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Toronto: Tobey Maguire and Edward Zwick on Studios’ Lack of Adult Dramas

For Tobey Maguire, it was a 10-year-journey to get his drama about chess player Bobby Fischer on the big screen. After many false starts, he finally secured enough financing for the $16 million picture, “Pawn Sacrifice,” which premieres at Toronto on Thursday night. Director Edward Zwick shot the film in 40 days in Montreal starting last fall.

Both Maguire (who plays Fischer) and Zwick sat down with Variety to talk about the project, and why they think studios aren’t interested in serious dramas anymore.

Tobey, what made you want to be a producer?
Maguire: I had some time on my hands.

Why?
Maguire: Well, it wasn’t like I was acting in movie after movie. I just started going, “All right, let me find things that I want to develop or try to build into movies that I want to make, because I’m not seeing scripts I want to do.” It was really primarily a function of that. My interest started about 13 or 14 years ago. I’ve gotten more serious about it in the last six years.

What drew you to Fischer?
Maguire: Gail Katz, our fellow producer, came to me and talked to me about the idea of doing a movie about Bobby Fischer. I was aware of Bobby and dug in and did some research, and had to contemplate it a bit. The current Fischer at the time was a recluse and was really harsh and critical of things in a way that was inappropriate. I didn’t like that. But in digging deeper into his life and compartmentalizing different things, I thought it would be a really fascinating thing to do. And to try to tell the character story of Fischer, but in kind of sports movie way.

Zwick: A couple years ago, finally, Gale and Toby had a piece of material by Steven Knight that they really had some confidence in and they showed it to me and we dove in. It wasn’t the most obvious choice for a studio system.

Why not?
Zwick: I don’t have to tell you how many serious adult movies of any kind of intellectual ambition the studios are making right now.

What do you think is behind that change?
Zwick: By virtue of making fewer and fewer of them, they have, in some sense, have had a self-fulfilling prophecy, where the audiences for them haven’t been cultivated. I think even more so, they realized there was even a riskier proposition to something that wasn’t already branded or a superhero movie. I’ll give you an example. When [Leonardo] DiCaprio and I made “Blood Diamond” in 2006, we were able to make a serious adult movie at scale. The movie made a significant amount of money, yet at the end, I had a conversation with someone very high up in the studio, who said, “We can’t make this movie anymore, because this amount of profit given this amount of time and investment doesn’t move the needle in our stock prices.” In other words, they want multiples of a certain number. They would rather lose $100 million and make $300 million than to be in the game of making $30 million. And suddenly all of us in the business, if we want to still make those movies, we have to find others willing to take those risks, and the studios after the fact cherry-pick as distributors.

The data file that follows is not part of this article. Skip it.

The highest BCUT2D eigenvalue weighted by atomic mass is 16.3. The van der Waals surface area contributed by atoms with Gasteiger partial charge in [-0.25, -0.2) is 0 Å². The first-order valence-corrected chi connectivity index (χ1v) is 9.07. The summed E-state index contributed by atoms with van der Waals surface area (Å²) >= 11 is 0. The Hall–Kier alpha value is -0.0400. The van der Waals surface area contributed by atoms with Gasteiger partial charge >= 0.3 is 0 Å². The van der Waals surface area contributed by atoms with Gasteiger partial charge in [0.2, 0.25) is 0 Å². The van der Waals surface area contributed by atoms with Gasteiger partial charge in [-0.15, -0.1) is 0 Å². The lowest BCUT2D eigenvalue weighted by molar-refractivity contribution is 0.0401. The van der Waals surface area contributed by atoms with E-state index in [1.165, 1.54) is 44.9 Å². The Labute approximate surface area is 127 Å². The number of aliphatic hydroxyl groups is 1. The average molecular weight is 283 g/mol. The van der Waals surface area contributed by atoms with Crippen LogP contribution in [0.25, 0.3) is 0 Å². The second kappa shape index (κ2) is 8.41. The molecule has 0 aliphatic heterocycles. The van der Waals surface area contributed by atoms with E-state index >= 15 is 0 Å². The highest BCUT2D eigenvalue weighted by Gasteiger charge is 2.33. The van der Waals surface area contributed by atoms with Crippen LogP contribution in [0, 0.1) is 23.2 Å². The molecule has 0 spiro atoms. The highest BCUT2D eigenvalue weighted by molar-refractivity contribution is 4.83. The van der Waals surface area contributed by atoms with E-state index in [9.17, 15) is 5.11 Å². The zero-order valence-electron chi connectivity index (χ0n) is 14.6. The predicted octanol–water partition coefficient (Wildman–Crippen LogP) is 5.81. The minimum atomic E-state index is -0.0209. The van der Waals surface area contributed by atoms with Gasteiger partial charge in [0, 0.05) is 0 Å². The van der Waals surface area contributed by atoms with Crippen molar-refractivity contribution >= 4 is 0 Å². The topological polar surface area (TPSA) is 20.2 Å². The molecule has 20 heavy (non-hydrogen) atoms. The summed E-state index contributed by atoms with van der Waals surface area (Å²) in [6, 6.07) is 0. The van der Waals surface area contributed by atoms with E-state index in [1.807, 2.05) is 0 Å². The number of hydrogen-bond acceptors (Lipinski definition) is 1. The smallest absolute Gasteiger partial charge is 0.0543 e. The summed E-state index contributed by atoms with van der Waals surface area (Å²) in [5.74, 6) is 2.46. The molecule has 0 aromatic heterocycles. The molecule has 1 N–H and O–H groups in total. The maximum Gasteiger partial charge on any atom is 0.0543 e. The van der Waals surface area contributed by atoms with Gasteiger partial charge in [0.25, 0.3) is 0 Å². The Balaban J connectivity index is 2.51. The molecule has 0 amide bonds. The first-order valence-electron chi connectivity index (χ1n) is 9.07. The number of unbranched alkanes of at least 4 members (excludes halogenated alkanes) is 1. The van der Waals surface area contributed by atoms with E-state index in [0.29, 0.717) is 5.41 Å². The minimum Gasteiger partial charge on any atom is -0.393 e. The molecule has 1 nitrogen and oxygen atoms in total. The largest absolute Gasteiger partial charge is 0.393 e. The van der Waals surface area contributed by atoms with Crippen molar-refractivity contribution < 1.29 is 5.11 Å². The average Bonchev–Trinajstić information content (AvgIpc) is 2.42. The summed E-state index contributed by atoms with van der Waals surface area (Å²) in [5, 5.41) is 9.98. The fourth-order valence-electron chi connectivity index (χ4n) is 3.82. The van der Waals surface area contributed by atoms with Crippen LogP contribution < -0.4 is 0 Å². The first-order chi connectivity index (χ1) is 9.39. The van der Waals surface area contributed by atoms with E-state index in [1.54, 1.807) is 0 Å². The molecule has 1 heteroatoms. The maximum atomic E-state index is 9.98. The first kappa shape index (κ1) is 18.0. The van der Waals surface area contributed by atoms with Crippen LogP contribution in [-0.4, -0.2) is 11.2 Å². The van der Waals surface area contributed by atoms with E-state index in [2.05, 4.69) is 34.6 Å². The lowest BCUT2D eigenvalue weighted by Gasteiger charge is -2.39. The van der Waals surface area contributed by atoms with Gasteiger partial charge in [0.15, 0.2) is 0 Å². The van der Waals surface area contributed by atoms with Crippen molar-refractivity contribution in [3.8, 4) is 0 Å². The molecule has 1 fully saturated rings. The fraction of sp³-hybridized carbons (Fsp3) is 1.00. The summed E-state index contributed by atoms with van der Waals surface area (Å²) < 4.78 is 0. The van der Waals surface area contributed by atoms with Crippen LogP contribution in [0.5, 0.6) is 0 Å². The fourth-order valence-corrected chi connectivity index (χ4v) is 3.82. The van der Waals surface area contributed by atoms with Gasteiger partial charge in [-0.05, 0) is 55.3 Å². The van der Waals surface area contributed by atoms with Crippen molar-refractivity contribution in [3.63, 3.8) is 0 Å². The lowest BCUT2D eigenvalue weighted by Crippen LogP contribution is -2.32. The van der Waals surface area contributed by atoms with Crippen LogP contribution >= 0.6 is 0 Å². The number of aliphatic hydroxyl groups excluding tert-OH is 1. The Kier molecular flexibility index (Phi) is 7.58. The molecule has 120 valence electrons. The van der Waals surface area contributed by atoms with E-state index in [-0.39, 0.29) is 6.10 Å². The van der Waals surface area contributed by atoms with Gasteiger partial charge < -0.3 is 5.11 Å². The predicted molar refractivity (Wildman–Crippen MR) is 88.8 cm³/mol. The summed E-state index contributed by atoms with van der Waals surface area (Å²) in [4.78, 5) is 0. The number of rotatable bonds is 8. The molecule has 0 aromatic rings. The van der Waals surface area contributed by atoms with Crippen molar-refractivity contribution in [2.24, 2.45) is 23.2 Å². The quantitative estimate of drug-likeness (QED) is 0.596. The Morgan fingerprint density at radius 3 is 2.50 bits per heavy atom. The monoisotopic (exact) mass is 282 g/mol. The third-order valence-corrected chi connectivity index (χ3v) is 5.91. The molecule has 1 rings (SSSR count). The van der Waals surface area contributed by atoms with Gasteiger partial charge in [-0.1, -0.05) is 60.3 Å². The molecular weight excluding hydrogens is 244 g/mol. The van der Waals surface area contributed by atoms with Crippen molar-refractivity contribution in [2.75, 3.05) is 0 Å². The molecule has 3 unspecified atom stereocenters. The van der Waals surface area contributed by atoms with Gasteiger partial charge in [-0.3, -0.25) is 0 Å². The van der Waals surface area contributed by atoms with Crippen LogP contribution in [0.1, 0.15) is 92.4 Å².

I think of “Blood Diamond” as a successful film that earned Oscar nominations.
Maguire: All of that’s true.

Zwick: And tragic.

What was the tipping point in getting this film made after 10 years?
Maguire: I think we had gone through different iterations and different writers. I got to a point where I felt I’m ready to make this movie. Shortly after the moment, Ed and I got together and decided to make it together. That was a normal process that took a while.

Zwick: This is my first experience in this world. It’s full of vagaries of people who say they are going to do something and don’t.

I was talking to Chris Evans who said playing Captain American helped him get financing for his directorial debut. Tobey, do you think playing Spider-Man helped you?
Maguire: I don’t know if it relates that much to this kind of movie. It’s part of the history, although I don’t think it translates that much.

But there’s still global recognition for your name.
Maguire: I travel a bit and people know who I am in a lot of places.

Are you worried about the future of adult dramas?
Maguire: I think it’s all about the resources that you have. You have to be clever basically about how to get the stuff onscreen. I think the days are very different for dramas to still be a big category for financiers who are spending $70 million or $90 million.

Zwick: It was also explained to me that studios have a certain number of slots, and they consider those slots worth a certain amount of money in potential earnings. But scale is sometimes part of story telling. If you take away scale, the nature of the story changes. I made a joke the other day, if I were to try to make “Glory” now, rather than be about a regiment, it would be about a platoon. It would be seven men in the woods rather than all the men on the beach.

It will be interesting to see what happens in the next few years.
Zwick: Absolutely. And I’m on the Board of the Governors of the Academy and there’s a very interesting conversation that’s going to take place in a year or two—what is a movie? If it starts on VOD, if it starts on Direct TV and then goes to the theater, does it have to have a run for x-period of time?

Maguire: I see another awards show.

CAA and WME are handling domestic sale of “Pawn Sacrifice.” Lionsgate is working on international distribution.

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